06 March 2008
Investing in women is not only the right thing to do. It is the smart thing to do. I am deeply convinced that, in women, the world has at its disposal the most significant and yet largely untapped potential for development and peace. Gender equality is not only a goal in itself, but a prerequisite for reaching all the other international development goals, including the Millennium Development Goals.
Today, you will be hearing stories from Government, civil society and the private sector on how investing in women helps us fight all the challenges of our time -- from poverty, hunger and illiteracy to environmental degradation and disease, including HIV/AIDS.
The success of microfinance testifies to women’s credit performance, as the number of poor women receiving micro-loans has jumped from 10 million in 1999 to 69 million in 2005. And when women have access to finances, credit, technologies and markets, they are likely to expand their businesses and contribute effectively to sustained economic growth and development. They bring new perspectives and policies to decision-making. They increase the chances of education and employment for the next generation.
Governments are increasingly creating an enabling environment for investing in women. More than 50 countries have introduced gender-sensitive budgeting. Many are abolishing laws that prohibit women’s access to land, property ownership, credits and markets. They are increasing investments in the social sector, expanding opportunities for employment and enhancing access to education and new technologies. They are promoting women’s entrepreneurship and opening greater access to microcredit and microfinance.
The United Nations has been playing a critical role in setting policies and strategies for gender equality and financing for development, while generating commitments from Member States, international organizations, civil society and the private sector. In 1995, the Beijing Platform for Action called on us to identify and mobilize funding for gender equality from all sources and sectors. Seven years later, the Monterrey Consensus recognized gender equality as an essential element of good governance, and women’s empowerment as a key factor in economic development.
And yet, we still have a long way to go. Women are still severely hampered by discrimination, lack of resources and economic opportunities, by limited access to decision-making and by gender-based violence.
All of us in the international community -- Governments, multilateral organizations, bilateral institutions and the private sector -- need to dramatically increase investment in women and girls. We need to calculate the economic costs of persistent gender inequality and the resources required to remedy it. We need to create mechanisms for tracking investment in gender equality. We need to monitor and report resource allocations on a regular basis. We need to adjust domestic budgets, as well as international aid flows, to real needs and ensure that they are sustained.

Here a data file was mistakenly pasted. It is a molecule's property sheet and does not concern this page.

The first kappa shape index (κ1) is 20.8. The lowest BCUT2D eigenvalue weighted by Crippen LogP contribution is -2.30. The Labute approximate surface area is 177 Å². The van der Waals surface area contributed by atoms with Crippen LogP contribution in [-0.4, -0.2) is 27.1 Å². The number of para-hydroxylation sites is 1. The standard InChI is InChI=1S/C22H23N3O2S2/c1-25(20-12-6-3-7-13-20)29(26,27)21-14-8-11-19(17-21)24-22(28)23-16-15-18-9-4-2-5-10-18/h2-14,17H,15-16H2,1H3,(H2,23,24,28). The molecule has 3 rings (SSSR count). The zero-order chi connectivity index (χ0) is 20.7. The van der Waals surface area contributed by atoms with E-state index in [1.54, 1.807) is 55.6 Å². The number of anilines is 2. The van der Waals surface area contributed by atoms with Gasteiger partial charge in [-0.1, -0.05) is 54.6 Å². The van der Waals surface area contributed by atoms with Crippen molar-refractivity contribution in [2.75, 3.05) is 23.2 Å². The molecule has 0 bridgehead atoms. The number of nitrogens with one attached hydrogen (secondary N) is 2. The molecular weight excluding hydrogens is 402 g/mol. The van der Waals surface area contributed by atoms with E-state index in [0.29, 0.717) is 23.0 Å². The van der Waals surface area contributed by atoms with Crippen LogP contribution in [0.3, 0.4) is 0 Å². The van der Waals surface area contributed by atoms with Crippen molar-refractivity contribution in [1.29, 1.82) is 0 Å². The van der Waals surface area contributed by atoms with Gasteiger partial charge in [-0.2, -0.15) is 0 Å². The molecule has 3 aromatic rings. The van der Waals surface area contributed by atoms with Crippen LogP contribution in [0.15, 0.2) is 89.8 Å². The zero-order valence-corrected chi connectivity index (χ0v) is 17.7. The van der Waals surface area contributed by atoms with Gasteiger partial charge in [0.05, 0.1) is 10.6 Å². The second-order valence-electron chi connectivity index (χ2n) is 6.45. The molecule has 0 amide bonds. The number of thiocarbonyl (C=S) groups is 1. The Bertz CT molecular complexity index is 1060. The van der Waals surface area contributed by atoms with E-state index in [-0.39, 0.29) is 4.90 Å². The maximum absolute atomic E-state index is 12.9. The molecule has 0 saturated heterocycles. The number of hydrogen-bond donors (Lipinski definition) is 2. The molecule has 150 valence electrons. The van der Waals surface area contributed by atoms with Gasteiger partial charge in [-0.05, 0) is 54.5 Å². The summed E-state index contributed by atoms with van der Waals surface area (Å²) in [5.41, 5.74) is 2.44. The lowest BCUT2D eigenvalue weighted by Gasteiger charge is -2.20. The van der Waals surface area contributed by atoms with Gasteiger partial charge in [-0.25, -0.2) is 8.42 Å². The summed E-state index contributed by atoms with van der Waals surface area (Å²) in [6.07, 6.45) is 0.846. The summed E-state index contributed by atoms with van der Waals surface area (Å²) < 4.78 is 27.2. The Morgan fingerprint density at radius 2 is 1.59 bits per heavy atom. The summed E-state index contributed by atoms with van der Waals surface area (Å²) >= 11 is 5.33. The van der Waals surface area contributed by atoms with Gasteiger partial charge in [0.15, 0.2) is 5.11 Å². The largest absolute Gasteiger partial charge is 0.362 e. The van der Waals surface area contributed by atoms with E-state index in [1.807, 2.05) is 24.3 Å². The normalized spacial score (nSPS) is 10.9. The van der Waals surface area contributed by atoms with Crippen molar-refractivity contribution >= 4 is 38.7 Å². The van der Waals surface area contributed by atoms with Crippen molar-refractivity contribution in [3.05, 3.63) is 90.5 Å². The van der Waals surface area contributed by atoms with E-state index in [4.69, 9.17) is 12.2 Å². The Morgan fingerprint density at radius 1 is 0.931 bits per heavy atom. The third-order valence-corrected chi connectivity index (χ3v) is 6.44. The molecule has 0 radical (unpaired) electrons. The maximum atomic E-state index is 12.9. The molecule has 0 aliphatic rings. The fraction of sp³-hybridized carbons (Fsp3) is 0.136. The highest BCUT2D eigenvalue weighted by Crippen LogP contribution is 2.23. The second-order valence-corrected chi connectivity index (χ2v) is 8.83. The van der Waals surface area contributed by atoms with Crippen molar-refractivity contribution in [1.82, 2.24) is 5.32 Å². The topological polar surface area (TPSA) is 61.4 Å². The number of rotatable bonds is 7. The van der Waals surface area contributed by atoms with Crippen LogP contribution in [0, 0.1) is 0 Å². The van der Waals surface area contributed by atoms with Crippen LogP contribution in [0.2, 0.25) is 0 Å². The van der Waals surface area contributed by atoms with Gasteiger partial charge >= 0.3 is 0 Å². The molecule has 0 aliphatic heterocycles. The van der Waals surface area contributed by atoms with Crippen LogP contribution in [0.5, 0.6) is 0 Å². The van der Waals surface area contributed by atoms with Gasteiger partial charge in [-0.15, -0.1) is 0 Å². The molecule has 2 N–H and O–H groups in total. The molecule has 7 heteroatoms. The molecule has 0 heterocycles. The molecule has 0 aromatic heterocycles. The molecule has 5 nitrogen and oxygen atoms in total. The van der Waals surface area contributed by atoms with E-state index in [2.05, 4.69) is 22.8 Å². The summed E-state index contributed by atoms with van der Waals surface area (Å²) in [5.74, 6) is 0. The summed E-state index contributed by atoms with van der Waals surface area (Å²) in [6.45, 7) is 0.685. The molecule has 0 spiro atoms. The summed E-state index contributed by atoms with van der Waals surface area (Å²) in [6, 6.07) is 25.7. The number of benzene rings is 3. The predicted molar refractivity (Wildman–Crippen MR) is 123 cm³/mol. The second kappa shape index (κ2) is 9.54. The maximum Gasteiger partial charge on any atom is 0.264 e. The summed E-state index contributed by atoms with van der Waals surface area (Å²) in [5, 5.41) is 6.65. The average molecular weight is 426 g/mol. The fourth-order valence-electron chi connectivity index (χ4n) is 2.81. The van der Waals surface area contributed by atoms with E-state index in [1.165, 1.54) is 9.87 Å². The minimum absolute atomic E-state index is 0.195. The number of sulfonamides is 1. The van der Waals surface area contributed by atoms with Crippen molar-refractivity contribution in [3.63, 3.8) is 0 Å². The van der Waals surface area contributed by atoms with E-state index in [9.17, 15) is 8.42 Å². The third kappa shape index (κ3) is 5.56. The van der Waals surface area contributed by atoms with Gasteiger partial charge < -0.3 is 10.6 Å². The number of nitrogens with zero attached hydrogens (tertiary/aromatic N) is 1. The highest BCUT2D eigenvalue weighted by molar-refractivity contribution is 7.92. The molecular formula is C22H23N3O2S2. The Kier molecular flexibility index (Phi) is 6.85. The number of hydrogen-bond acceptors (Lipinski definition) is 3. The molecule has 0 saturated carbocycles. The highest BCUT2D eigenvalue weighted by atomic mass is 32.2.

Let me propose some strategies for investment:
We should use public resources in ways that reduce the gender gap, including through good governance, gender-sensitive budgets and increasing women’s involvement in decision-making.
We should scale up the share of gender-related allocations in official development assistance.
We should create a transparent, stable and predictable investment climate to promote women’s employment and productivity.
We should finance infrastructure projects -- roads, sanitation, water supply -- that are responsive to the needs of women in developing countries.
We should increase the mainstream financial services available to women and work for laws that eliminate the discrimination of financial institutions in serving women.
For my part, I will work to strengthen the United Nations Secretariat’s own gender machinery. In my revised estimates for the 2008-2009 programme budget, on improving delivery of mandates for development activities, I propose to almost double the staffing of the Office of my Special Adviser on Gender Issues and Advancement of Women, and significantly increase the resources of the Division for the Advancement of Women. I hope this will be supported by the General Assembly as a tangible contribution to gender equality and development.
In the longer term, I firmly believe that one dynamic and strengthened gender entity, consolidating resources currently scattered among several structures, would attract better funding from the donor community. By mobilizing forces of change at the global level and inspiring enhanced results at the country level, such an entity would better advance our cause to empower women and realize gender equality worldwide. I urge Member States to muster the political will to bring the consultations on this issue to a successful conclusion.
As we pass the midpoint in the race to reach the Millennium Development Goals, let us recommit to investing in the world’s women and girls as a way to reach our destination. On this International Women’s Day, let us unite in this mission.